Surgeon Sergio Canavero, director of the Turin Advanced Neuromodulation Group in Italy, has been making news for two years after he claimed he would perform the first human head transplant surgery. He now has a volunteer—30-year-old Russian, Valery Spiridonov, who suffers from Werdnig-Hoffman disease, a rare genetic muscle-wasting disease. If all goes well, he would conduct the surgery in 2017. Canavero spoke to Rajat Ghai via Skype from Turin on his controversial quest. Edited excerpts:
In earlier head transplant experiments like the one by Robert White (in 1970), the immune system rejected the transplanted tissue. What do you plan to do about that?
Robert White did an experiment on a monkey to prove that the brain could be revived once transplanted on another body. He did not want to keep the monkey alive. And the monkey did not die of rejection. There was no rejection. But White killed the monkey because the experiment was successful (see ‘Past attempts’). So, it is not that the monkey died of rejection. The monkey died because Robert White killed it after proving that you can detach a head and attach it to another body. But White’s work was very important for me and would be put to good use in my own work.
How would you find donor bodies?
Valery (the patient), the Russian boy, would of course be the first volunteer after experiments on cadavers or brain-dead or organ donors. The body will be supplied by a brain-dead person who suffered pure-head trauma or brain hemorrhage that kills the brain but leaves the rest of the body unscathed. So instead of taking out the heart, lungs and other body parts, we will just harvest the whole body.
You should know since you are in India, that there are Indian legends about gods exchanging their heads and bodies. I wrote about this in my first paper. So India probably had knowledge about the concept of head transplantation before anybody else.
How would your procedure work when scientists are still struggling with finding answers to paralysis?
This has nothing to do with spinal paralysis. To all my critics, including those in India, I say come to Annapolis (where Canavero will be presenting his head transplant technique at the Annual Scientific Meeting of the American Academy of Neurological and Orthopaedic Surgeons). I will address all technical questions there. There will be some very good news. But I cannot disclose more right now.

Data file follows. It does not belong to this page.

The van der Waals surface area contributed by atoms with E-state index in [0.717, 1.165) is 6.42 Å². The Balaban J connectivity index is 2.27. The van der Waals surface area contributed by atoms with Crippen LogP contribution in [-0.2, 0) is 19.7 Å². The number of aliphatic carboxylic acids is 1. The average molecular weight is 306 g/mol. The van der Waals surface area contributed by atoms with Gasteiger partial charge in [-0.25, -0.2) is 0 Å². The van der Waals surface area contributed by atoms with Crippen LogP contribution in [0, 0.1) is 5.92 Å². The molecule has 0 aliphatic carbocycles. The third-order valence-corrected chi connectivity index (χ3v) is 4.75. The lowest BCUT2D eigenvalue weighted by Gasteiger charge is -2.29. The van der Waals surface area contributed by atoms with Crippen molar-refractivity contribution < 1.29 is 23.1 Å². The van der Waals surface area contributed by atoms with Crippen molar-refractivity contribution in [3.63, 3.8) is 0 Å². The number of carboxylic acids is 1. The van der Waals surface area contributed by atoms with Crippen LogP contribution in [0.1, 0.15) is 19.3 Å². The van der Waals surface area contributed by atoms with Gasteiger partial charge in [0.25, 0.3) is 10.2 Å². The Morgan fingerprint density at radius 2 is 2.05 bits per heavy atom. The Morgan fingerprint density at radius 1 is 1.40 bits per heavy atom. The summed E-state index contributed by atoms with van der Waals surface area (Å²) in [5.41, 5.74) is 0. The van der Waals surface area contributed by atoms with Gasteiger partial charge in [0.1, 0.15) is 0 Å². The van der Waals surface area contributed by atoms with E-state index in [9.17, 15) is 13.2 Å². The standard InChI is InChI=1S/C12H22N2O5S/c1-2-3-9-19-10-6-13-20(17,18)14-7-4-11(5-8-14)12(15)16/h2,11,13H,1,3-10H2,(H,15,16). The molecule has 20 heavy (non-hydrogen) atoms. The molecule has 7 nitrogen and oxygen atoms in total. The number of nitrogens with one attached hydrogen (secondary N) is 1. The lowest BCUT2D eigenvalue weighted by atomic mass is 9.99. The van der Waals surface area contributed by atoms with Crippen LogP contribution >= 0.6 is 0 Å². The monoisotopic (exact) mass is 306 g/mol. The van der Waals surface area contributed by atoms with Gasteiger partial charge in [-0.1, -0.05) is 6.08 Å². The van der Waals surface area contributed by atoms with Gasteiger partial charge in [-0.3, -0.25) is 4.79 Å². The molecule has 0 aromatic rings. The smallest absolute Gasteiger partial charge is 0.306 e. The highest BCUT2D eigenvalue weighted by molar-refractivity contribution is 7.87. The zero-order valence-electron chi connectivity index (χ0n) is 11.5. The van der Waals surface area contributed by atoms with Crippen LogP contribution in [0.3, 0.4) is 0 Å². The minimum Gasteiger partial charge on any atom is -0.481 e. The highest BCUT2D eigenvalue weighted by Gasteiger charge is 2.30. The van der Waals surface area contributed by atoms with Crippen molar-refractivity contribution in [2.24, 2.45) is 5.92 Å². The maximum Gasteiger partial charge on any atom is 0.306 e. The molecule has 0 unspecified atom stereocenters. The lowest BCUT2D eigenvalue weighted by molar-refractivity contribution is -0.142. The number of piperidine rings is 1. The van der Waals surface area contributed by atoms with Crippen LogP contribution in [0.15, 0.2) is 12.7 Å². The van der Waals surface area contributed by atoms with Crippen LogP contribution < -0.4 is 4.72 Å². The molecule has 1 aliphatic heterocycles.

You say that if the US or Europe do not encourage such a procedure, it does not mean it won’t happen in other places. Are you hinting that you are willing to carry out such a procedure in a third country, say China?
This procedure can be done anywhere, including in India. The Americans will be my first choice. I will go there in June and make a strong point and I am sure that this surgery would happen somewhere in America. But if it does not, we will do it most likely in China because the Chinese have already invited me. But let it be known that the surgery will happen.
You are not the only person thinking about such a procedure. There is a Chinese surgeon in the city of Harbin by the name of Xiao-Ping Ren who is going to conduct similar transplants on mice and monkeys. Your comments.
Yes, we are in contact with Professor Ren. I have been studying Chinese for four years. He will be in Annapolis and we will stay in touch.
What about the ethical questions of performing head transplant?
When you speak to Valery, just ask him to back up on his wheel chair; just look at him, and there is my answer to the question of ethics.
If such a revolutionary science succeeds, there is always the chance of misuse. Your comments.
What applies to the head applies to all the other organs. The misuse is not something for me to answer. It is for you. As I told the New Scientist, I am just a technician, a mechanic. Your engine is broken, you come to me. I will try and fix it up. If the West does not want me to do it, I will not do it in the West. But, it will happen. Journalists like you have to make your readers aware that it is time to make a decision: either you want it or you don’t. Of course it will not be perfect in the beginning. But you have to start somewhere.
|‘Heaven surgery’ explained
We are a voice to you; you have been a support to us. Together we build journalism that is independent, credible and fearless. You can further help us by making a donation. This will mean a lot for our ability to bring you news, perspectives and analysis from the ground so that we can make change together.
Comments are moderated and will be published only after the site moderator’s approval. Please use a genuine email ID and provide your name. Selected comments may also be used in the ‘Letters’ section of the Down To Earth print edition.